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Israel Foreign Minister: No Peace Deal Possible

Israel's powerful foreign minister declared Thursday that there is no chance of reaching a final accord with the Palestinians any time soon, casting a pall over the U.S. Mideast envoy's latest effort to get peace talks moving again.

Peacemaking policy in Israel is decided by the prime minister's office, and not the foreign ministry. But Foreign Minister Avigdor Lieberman carries significant weight in Israeli decision-making, and his is a sentiment common among confidants of Israeli Prime Minister Benjamin Netanyahu.

President Barack Obama brought Netanyahu and Palestinian President Mahmoud Abbas together in New York last month in an effort to jumpstart talks that broke down months ago. So far, no breakthroughs have been announced.

Since the New York summit, U.S. envoy George Mitchell met with representatives of Netanyahu and Abbas in the United States, and returned to the region this week. He was to meet with Lieberman and Defense Minister Ehud Barak on Thursday and has sitdowns planned with Netanyahu and Abbas for Friday.

Israeli media reported that a Mitchell aide told Israeli journalists Wednesday that the enovy's visit was not likely to conclude with an announcement on talks resuming.

Lieberman told Israel Radio on Thursday that anyone who thinks the two sides can soon reach a deal ending their decades-old conflict "doesn't understand the situation and is spreading delusions."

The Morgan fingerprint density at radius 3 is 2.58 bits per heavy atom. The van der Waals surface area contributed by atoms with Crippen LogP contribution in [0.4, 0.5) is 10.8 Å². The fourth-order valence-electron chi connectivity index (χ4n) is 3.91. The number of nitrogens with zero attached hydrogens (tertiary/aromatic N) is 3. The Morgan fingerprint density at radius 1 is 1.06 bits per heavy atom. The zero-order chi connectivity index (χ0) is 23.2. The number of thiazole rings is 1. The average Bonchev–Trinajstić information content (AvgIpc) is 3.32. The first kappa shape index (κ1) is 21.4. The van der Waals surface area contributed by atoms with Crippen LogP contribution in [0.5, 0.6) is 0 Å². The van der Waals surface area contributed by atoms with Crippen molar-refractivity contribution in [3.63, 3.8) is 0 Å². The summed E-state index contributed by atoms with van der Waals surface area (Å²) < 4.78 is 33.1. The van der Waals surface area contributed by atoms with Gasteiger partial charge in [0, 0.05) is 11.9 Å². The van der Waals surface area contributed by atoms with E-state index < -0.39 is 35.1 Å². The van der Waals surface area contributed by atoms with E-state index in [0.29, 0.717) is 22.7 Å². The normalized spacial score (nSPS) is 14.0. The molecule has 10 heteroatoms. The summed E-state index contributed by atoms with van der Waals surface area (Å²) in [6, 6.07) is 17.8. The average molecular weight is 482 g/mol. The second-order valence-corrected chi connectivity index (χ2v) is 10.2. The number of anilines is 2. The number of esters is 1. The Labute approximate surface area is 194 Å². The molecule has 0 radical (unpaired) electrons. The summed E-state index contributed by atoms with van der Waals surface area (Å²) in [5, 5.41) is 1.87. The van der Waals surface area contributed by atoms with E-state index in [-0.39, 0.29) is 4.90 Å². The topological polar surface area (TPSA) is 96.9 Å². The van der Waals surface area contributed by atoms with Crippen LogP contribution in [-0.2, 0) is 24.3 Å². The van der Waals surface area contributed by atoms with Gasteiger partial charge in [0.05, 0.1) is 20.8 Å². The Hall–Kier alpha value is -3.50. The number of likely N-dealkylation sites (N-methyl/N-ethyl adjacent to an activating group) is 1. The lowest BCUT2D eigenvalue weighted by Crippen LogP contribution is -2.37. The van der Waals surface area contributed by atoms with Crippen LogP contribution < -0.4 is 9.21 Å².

What the two sides should do, he said, was to come up with a long-term interim arrangement that would ensure prosperity, security and stability, and leave the tough issues "to a much later stage."

This approach runs counter to U.S. efforts to reach an Israeli-Palestinian peace deal quickly. Obama has declared that establishing a Palestinian state alongside Israel is a vital U.S. interest. Also, Israel would not find a Palestinian partner for putting off a resolution to the conflict indefinitely.

Lieberman's view does not bode well for U.S. attempts to restart negotiations.

Mitchell has been laboring for months to pressure Israel to curb settlement construction. Israel has agreed to limited and temporary restrictions on building in the West Bank, but has resisted a total freeze. It has rejected any limitations on construction in east Jerusalem.

The Palestinians want the West Bank and east Jerusalem for part of their future state, along with the Gaza Strip, now ruled by Islamic Hamas militants.

Abbas has said repeatedly that he wouldn't go back to the negotiating table without a freeze. He also demands that talks begin where they broke off, with a promise from Israel that all issues will be on the table. Netanyahu has said he wouldn't be bound by the previous Israeli government's actions.

Abbas could be hard-pressed to back down now that he's dropped efforts to bring Israel before a war crimes tribunal in connection with its winter war in the Gaza Strip.

Nearly 1,400 Palestinians were killed in the war, including hundreds of civilians. Israel, which lost 13 civilians and soldiers in the war, launched the campaign to end years of Hamas rocket fire on Israeli border towns.